It is a general rule that, when a railroad train actually occupies a crossing, that in itself supersedes all other warnings and gives notice by its own presence. Reines v. Chicago, M., St. P. P.R. Co., 195 Wn. 146, 80 P.2d 406; Webb v. Oregon-Washington R. Nav. Co., 195 Wn. 155, 80 P.2d 409.
The first of those cases had to do with a situation where the automobile ran into the side of a train when a dense fog was prevailing, and the other happened upon a lighted city street in the city of Spokane. In neither of them was there any unusual or extrahazardous situation presented, and in neither was there anything that could be said to be in the nature of a trap.
There is an exception to the general rule where the situation is unusual or extrahazardous, or constitutes a situation in the nature of a trap. Licha v. Northern Pac. R. Co., 201 Minn. 427, 276 N.W. 813; Christensen v. Willamette Valley R. Co., 139 Ore. 666, 11 P.2d 1060. In the first of these cases, an automobile was approaching a railway crossing going downhill, and the situation was such that the lights of the vehicle would not show the track or the train thereon until the automobile was very close thereto, and it was there held that the question was one for the jury. In the second of the two cases, it was held that a railway train, made up in such way as to be misleading, in effect, constituted a trap, and the question presented was not one of law, but one of fact.
In the case of Ullrich v. Columbia Cowlitz R. Co., 189 Wn. 668, 66 P.2d 853, while it was held that there could be no recovery in that case as a matter of law, it was therein recognized that, if a situation was unusual or extrahazardous, or constituted a trap, the question would be one for the jury. In the opinion in that case, there was an extensive quotation from the Oregon case, above cited.
Whether when an automobile runs into the side of a train moving over a crossing or standing thereon presents a question of fact or one of law, depends upon the particular facts of each case. Trask v. Boston M.R., 219 Mass. 410, 106 N.E. 1022; Louisville N.R. Co. v. Mischel's Adm'x, 272 Ky. 295, 114 S.W.2d 115.
Cases such as Wink v. Western Maryland R. Co., 116 Pa. Super. 374, 176 A. 760, and Chesapeake O.R. Co. v. Switzer, 275 Ky. 834, 122 S.W.2d 967, from jurisdictions where the rule is that the driver of a motor vehicle must proceed at a speed where he can stop within the range of his headlights, have no application in this state, because the rule here is one of due care. Eldredge v. Garrison, 184 Wn. 687, 52 P.2d 1240; Dumbolton v. Oregon-Washington R. Nav. Co., 186 Wn. 433, 58 P.2d 806.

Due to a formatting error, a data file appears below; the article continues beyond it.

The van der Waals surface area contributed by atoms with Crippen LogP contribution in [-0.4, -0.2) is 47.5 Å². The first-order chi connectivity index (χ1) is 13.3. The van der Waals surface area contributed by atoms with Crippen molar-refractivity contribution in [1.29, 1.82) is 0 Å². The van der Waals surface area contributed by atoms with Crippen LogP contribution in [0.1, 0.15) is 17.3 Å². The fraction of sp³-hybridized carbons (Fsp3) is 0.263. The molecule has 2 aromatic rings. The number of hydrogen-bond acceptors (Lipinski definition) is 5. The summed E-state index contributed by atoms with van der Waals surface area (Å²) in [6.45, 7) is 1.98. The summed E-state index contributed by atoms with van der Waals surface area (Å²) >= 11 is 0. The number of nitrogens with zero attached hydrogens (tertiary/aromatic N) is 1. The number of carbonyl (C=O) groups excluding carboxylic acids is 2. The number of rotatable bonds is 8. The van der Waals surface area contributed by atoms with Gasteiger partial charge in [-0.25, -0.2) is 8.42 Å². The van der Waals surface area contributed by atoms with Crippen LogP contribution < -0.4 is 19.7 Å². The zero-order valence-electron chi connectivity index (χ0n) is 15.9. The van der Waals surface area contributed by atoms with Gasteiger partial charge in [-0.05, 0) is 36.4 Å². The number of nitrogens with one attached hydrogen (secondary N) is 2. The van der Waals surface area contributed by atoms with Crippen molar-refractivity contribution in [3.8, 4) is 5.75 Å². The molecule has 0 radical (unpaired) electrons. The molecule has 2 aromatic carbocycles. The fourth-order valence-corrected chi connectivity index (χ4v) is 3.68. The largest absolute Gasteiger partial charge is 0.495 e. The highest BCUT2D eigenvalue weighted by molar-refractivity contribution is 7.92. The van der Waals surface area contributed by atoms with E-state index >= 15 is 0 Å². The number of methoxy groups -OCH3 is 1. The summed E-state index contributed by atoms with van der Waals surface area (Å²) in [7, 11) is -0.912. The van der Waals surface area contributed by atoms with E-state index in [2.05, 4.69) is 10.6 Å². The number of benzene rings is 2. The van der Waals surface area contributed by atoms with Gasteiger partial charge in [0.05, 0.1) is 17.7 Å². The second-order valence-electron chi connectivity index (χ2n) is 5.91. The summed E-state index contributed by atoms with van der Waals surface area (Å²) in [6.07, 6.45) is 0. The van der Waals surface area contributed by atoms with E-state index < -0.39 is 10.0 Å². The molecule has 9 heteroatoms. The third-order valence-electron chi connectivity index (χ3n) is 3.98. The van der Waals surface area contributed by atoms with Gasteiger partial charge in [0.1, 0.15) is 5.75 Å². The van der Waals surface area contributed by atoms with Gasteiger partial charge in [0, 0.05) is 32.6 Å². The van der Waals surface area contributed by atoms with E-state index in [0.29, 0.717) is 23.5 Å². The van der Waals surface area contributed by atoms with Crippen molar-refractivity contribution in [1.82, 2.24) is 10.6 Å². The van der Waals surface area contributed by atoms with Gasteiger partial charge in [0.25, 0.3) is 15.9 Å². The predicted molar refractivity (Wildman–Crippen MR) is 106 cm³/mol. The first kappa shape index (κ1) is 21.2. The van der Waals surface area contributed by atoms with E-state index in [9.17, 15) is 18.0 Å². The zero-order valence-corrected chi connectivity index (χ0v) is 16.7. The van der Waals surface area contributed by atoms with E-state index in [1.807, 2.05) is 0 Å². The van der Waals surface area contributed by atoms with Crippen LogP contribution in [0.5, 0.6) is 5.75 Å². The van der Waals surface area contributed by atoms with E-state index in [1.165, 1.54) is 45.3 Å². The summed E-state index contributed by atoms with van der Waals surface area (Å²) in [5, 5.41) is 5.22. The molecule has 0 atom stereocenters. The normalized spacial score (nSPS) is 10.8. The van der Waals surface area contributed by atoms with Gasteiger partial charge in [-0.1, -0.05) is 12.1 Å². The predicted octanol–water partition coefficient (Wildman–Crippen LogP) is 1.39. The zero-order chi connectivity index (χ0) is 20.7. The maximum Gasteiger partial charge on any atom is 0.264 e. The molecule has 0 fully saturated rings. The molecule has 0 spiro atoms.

In each of the cases of Cash v. New York Central R. Co., 294 Ill. App. 389, 13 N.E.2d 1012, and Bledsoe v. Missouri-Kansas-Texas R. Co., 149 Kan. 741, 90 P.2d 9, was presented a condition of the highway entirely different from that presented in the case now before us.
Many of the cases which hold that the railroad company was not liable as a matter of law, either because there was no negligence or because the driver of the colliding automobile was guilty of contributory negligence, call attention to the fact that there was nothing in those cases to indicate an unusual or extrahazardous situation, nor anything in the nature of a trap. The cases of Aaron v. Martin, 188 La. 371, 177 So. 242; Reed v. Erie R. Co., 134 Ohio St. 31, 15 N.E.2d 637; Sheets v. Baldwin, 146 Kan. 596, 73 P.2d 37, and Esterline v. Kennicott, 277 Mich. 130, 268 N.W. 835, are a few of the cases which recognize such a limitation upon the general rule. No case, so far as we are informed, holds that, where an automobile crashes into the side of a railroad train on a crossing, the railway company would not be liable under any and all circumstances.